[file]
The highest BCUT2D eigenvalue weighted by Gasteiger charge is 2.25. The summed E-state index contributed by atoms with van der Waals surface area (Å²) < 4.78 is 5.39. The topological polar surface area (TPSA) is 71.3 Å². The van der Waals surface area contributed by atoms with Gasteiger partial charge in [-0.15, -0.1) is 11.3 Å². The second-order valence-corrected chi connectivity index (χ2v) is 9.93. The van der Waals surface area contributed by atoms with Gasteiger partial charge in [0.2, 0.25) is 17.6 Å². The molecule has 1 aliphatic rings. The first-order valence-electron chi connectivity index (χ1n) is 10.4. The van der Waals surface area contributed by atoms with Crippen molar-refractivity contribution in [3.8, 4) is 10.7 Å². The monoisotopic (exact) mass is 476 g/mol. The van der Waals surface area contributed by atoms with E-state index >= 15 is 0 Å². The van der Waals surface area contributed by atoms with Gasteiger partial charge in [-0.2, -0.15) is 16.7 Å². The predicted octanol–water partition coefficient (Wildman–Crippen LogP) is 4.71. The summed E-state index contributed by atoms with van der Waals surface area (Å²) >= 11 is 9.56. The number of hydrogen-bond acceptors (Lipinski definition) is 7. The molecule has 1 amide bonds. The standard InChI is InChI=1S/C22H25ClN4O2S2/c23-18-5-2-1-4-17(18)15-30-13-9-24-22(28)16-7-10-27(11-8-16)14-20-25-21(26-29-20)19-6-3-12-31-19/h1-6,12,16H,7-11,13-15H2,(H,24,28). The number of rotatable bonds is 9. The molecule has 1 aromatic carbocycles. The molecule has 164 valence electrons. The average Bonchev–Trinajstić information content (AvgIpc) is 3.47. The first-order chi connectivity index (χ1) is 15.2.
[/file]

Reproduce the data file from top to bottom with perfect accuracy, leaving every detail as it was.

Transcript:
The highest BCUT2D eigenvalue weighted by Gasteiger charge is 2.25. The summed E-state index contributed by atoms with van der Waals surface area (Å²) < 4.78 is 5.39. The topological polar surface area (TPSA) is 71.3 Å². The van der Waals surface area contributed by atoms with Gasteiger partial charge in [-0.15, -0.1) is 11.3 Å². The second-order valence-corrected chi connectivity index (χ2v) is 9.93. The van der Waals surface area contributed by atoms with Gasteiger partial charge in [0.2, 0.25) is 17.6 Å². The molecule has 1 aliphatic rings. The first-order valence-electron chi connectivity index (χ1n) is 10.4. The van der Waals surface area contributed by atoms with Crippen molar-refractivity contribution in [3.8, 4) is 10.7 Å². The monoisotopic (exact) mass is 476 g/mol. The van der Waals surface area contributed by atoms with E-state index >= 15 is 0 Å². The van der Waals surface area contributed by atoms with Gasteiger partial charge in [-0.2, -0.15) is 16.7 Å². The predicted octanol–water partition coefficient (Wildman–Crippen LogP) is 4.71. The summed E-state index contributed by atoms with van der Waals surface area (Å²) >= 11 is 9.56. The number of hydrogen-bond acceptors (Lipinski definition) is 7. The molecule has 1 amide bonds. The standard InChI is InChI=1S/C22H25ClN4O2S2/c23-18-5-2-1-4-17(18)15-30-13-9-24-22(28)16-7-10-27(11-8-16)14-20-25-21(26-29-20)19-6-3-12-31-19/h1-6,12,16H,7-11,13-15H2,(H,24,28). The number of rotatable bonds is 9. The molecule has 1 aromatic carbocycles. The molecule has 164 valence electrons. The average Bonchev–Trinajstić information content (AvgIpc) is 3.47. The first-order chi connectivity index (χ1) is 15.2.